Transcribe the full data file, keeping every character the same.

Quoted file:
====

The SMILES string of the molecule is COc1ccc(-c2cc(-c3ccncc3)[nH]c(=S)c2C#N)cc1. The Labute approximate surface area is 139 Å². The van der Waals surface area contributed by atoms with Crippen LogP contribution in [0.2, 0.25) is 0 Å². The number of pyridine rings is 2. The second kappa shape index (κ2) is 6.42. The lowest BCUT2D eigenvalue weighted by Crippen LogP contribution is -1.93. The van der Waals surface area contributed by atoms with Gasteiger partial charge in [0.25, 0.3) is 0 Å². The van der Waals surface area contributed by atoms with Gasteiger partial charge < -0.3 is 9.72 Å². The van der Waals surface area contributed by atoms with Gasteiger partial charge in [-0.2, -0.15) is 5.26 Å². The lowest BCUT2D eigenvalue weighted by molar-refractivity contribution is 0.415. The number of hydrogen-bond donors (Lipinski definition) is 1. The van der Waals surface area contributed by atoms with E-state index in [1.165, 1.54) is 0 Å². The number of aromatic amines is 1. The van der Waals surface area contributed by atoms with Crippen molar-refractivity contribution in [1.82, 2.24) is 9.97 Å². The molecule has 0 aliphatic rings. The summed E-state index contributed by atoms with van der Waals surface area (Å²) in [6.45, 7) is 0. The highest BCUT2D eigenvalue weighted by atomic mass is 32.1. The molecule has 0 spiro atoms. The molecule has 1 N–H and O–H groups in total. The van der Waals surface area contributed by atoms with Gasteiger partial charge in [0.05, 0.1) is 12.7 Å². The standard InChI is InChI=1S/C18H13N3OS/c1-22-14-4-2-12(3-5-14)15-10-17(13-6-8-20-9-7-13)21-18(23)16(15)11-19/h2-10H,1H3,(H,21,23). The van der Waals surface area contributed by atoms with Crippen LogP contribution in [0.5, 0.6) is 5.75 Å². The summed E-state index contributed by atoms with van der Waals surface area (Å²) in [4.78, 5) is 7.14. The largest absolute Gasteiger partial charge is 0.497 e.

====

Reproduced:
The SMILES string of the molecule is COc1ccc(-c2cc(-c3ccncc3)[nH]c(=S)c2C#N)cc1. The Labute approximate surface area is 139 Å². The van der Waals surface area contributed by atoms with Crippen LogP contribution in [0.2, 0.25) is 0 Å². The number of pyridine rings is 2. The second kappa shape index (κ2) is 6.42. The lowest BCUT2D eigenvalue weighted by Crippen LogP contribution is -1.93. The van der Waals surface area contributed by atoms with Gasteiger partial charge in [0.25, 0.3) is 0 Å². The van der Waals surface area contributed by atoms with Gasteiger partial charge < -0.3 is 9.72 Å². The van der Waals surface area contributed by atoms with Gasteiger partial charge in [-0.2, -0.15) is 5.26 Å². The lowest BCUT2D eigenvalue weighted by molar-refractivity contribution is 0.415. The number of hydrogen-bond donors (Lipinski definition) is 1. The van der Waals surface area contributed by atoms with E-state index in [1.165, 1.54) is 0 Å². The number of aromatic amines is 1. The van der Waals surface area contributed by atoms with Crippen molar-refractivity contribution in [1.82, 2.24) is 9.97 Å². The molecule has 0 aliphatic rings. The summed E-state index contributed by atoms with van der Waals surface area (Å²) in [6.45, 7) is 0. The highest BCUT2D eigenvalue weighted by atomic mass is 32.1. The molecule has 0 spiro atoms. The molecule has 1 N–H and O–H groups in total. The van der Waals surface area contributed by atoms with Gasteiger partial charge in [0.05, 0.1) is 12.7 Å². The standard InChI is InChI=1S/C18H13N3OS/c1-22-14-4-2-12(3-5-14)15-10-17(13-6-8-20-9-7-13)21-18(23)16(15)11-19/h2-10H,1H3,(H,21,23). The van der Waals surface area contributed by atoms with Crippen LogP contribution in [0.5, 0.6) is 5.75 Å². The summed E-state index contributed by atoms with van der Waals surface area (Å²) in [4.78, 5) is 7.14. The largest absolute Gasteiger partial charge is 0.497 e.